Miss Scott

Miss Scott was one of the leading names in Queensland dressmaking, creating exquisite gowns for society ladies in late Victorian Brisbane.

Queen Street in Brisbane, ca. 1887John Oxley Library, State Library of Queensland, Neg: 258377

Who: Miss Margaret Scott.

What: Highly regarded dressmaker and milliner, catering to a Brisbane society clientele.

When: Miss Scott launched her dressmaking business in the late 1860s. She was succeeded by Miss M’Cloy in 1887, who closed her business in 1898.

Where: The Miss Scott showroom and workshop was located at the corner of Queen and Albert Streets in Brisbane.

Why: Miss Scott was a major name in Australian dressmaking and millinery, and was seen as something of an institution for Brisbane society ladies in the late 19th century. Along with Queensland contemporaries Miss Caldwell and Mrs Janet Walker, she was considered to be one of the leading dressmakers of her time, producing one-off, made-to-measure finery for her local clientele.

Catering to the upper-end of the market, Scott was known for her bridal wear and draped gowns that used fine imported fabrics, such as China silks. Her work was described as having a “’French’ taste and finish” 1, having a refined sensibility, and delicate application of decorative touches such as embroidery, ribbon and lace. The silhouettes she produced were typical of late Victorian European fashion, featuring stiff corseted bodices, and voluminous skirts achieved through bustles, trains, pleats and flounces. She was recognised for her use of small crinolines, as opposed to the full crinolines that had declined in fashionability towards the end of the 19th century. She was also known to use stiff muslin fabric sewn to the interior of a box-pleated skirt to create volume without the use of stiffened undergarments. In addition to womenswear, she produced some children’s clothing.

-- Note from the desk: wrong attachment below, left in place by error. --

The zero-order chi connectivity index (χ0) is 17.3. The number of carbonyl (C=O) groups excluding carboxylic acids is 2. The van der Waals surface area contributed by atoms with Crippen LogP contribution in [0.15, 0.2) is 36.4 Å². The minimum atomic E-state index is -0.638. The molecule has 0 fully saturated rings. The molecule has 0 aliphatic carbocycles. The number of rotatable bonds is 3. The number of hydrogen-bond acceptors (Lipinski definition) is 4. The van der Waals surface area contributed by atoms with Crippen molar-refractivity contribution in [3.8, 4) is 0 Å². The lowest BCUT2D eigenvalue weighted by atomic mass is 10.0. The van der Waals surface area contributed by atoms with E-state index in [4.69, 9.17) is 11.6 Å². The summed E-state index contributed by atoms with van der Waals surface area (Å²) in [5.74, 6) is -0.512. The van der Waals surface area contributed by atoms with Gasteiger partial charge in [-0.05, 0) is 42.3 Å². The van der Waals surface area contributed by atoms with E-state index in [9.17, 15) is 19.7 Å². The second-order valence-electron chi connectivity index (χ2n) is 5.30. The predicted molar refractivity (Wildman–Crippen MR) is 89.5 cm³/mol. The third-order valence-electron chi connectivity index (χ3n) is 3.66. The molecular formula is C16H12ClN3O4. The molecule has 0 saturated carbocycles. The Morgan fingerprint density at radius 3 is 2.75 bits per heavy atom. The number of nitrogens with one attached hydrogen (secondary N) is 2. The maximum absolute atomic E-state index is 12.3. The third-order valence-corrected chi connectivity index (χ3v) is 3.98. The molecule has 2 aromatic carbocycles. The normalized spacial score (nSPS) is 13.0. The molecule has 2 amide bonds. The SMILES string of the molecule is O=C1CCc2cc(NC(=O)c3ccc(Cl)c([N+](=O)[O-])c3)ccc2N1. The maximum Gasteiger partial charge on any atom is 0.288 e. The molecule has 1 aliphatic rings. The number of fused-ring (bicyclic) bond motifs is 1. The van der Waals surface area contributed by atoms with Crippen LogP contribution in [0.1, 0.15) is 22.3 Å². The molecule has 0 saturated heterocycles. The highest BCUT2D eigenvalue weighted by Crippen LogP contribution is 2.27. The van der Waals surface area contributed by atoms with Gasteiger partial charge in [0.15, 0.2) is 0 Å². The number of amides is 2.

Miss Scott operated a successful business in Queen Street for close to 20 years, employing a small team of dressmakers and apprentices in a reportedly well-lit and ventilated workshop and showroom, a forerunner to the modern fashion boutique. Though her work relied on a lot of hand-finishing, her workrooms made use of sewing machines, expensive items that had only been introduced to Australia in the 1850s.

She dressed many women for important Queensland society occasions, such as the Queen’s Birthday ball. Newspaper reports of such events noted that her locally-produced dress designs, along with those of Finney Isles and Co, were often favoured over imported designs. Though little remains of her work, and not much is known about this dressmaker, an 1878 Miss Scott Afternoon dress is held by the National Gallery of Victoria, and features the first known use of a dressmaker’s label in Australia. This dress was featured in the significant exhibition Australian Made: 100 Years of Fashion, curated by Laura Jocic and held at the NGV in 2010.

In 1887, Miss Scott was succeeded by Miss M’Cloy, a dressmaker who had formerly run workrooms at Doonan & Hanley and Finney Isles & Co, Maryborough. M’Cloy moved her business to Adelaide St and retired in 1898, selling both the premises and her entire stock. M’Cloy was also considered an influential figure in Queensland fashion, not least for her subsequent career as a teacher of dressmaking, running courses at the Brisbane, Ipswich, Sandgate and South Brisbane Technical Colleges variously for at least a decade.

Miss Scott, Afternoon dress, ca.1878. Silk, cotton, metal, baleen. Gift of Mr J. D. Oswald, 1970
Miss Scott, Afternoon dress, ca.1878. Silk, cotton, metal, baleen. Gift of Mr J. D. Oswald, 1970National Gallery of Victoria
Miss Scott, Afternoon dress, ca.1878. Silk, cotton, metal, baleen. Gift of Mr J. D. Oswald, 1970
Miss Scott, Afternoon dress, ca.1878. Silk, cotton, metal, baleen. Gift of Mr J. D. Oswald, 1970National Gallery of Victoria
Miss Scott Classified Advert, 1869
Miss Scott Classified Advert, 1869 The Brisbane Courier (Qld. : 1864 - 1933), 31 March, p. 1
Ladies Column, 1884
Ladies Column, 1884The Queenslander (Brisbane, Qld. : 1866 - 1939), 11 October, p. 587
1 Queensland Figaro and Punch, 1887
The Fashion Archives' Reading List:
TFA Also Recommends...

 

Published in , on September 10, 2013.